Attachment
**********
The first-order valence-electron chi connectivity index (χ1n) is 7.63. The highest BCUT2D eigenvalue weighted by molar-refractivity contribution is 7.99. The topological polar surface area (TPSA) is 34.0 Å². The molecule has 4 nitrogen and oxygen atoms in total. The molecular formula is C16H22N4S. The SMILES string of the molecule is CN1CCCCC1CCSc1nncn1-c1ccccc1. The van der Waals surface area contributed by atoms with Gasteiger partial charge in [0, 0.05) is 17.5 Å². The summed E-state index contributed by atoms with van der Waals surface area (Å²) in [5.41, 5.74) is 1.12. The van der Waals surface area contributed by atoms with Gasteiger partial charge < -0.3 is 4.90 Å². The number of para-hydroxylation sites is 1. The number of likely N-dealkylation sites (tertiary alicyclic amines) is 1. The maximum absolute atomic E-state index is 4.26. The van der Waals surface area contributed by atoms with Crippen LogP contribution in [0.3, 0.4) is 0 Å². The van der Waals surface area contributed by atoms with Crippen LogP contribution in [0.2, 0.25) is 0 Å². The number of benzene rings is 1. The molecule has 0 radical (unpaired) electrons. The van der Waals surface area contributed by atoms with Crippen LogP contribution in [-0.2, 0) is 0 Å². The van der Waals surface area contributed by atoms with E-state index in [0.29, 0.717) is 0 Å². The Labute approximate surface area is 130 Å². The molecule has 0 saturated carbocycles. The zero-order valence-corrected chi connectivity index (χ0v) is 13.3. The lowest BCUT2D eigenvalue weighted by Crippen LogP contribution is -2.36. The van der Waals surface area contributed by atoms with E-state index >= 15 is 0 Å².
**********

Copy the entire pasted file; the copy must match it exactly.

The first-order valence-electron chi connectivity index (χ1n) is 7.63. The highest BCUT2D eigenvalue weighted by molar-refractivity contribution is 7.99. The topological polar surface area (TPSA) is 34.0 Å². The molecule has 4 nitrogen and oxygen atoms in total. The molecular formula is C16H22N4S. The SMILES string of the molecule is CN1CCCCC1CCSc1nncn1-c1ccccc1. The van der Waals surface area contributed by atoms with Gasteiger partial charge in [0, 0.05) is 17.5 Å². The summed E-state index contributed by atoms with van der Waals surface area (Å²) in [5.41, 5.74) is 1.12. The van der Waals surface area contributed by atoms with Gasteiger partial charge < -0.3 is 4.90 Å². The number of para-hydroxylation sites is 1. The number of likely N-dealkylation sites (tertiary alicyclic amines) is 1. The maximum absolute atomic E-state index is 4.26. The van der Waals surface area contributed by atoms with Crippen LogP contribution in [0.3, 0.4) is 0 Å². The van der Waals surface area contributed by atoms with Crippen LogP contribution in [0.2, 0.25) is 0 Å². The number of benzene rings is 1. The molecule has 0 radical (unpaired) electrons. The van der Waals surface area contributed by atoms with Crippen LogP contribution in [-0.2, 0) is 0 Å². The van der Waals surface area contributed by atoms with E-state index in [0.29, 0.717) is 0 Å². The Labute approximate surface area is 130 Å². The molecule has 0 saturated carbocycles. The zero-order valence-corrected chi connectivity index (χ0v) is 13.3. The lowest BCUT2D eigenvalue weighted by Crippen LogP contribution is -2.36. The van der Waals surface area contributed by atoms with E-state index >= 15 is 0 Å².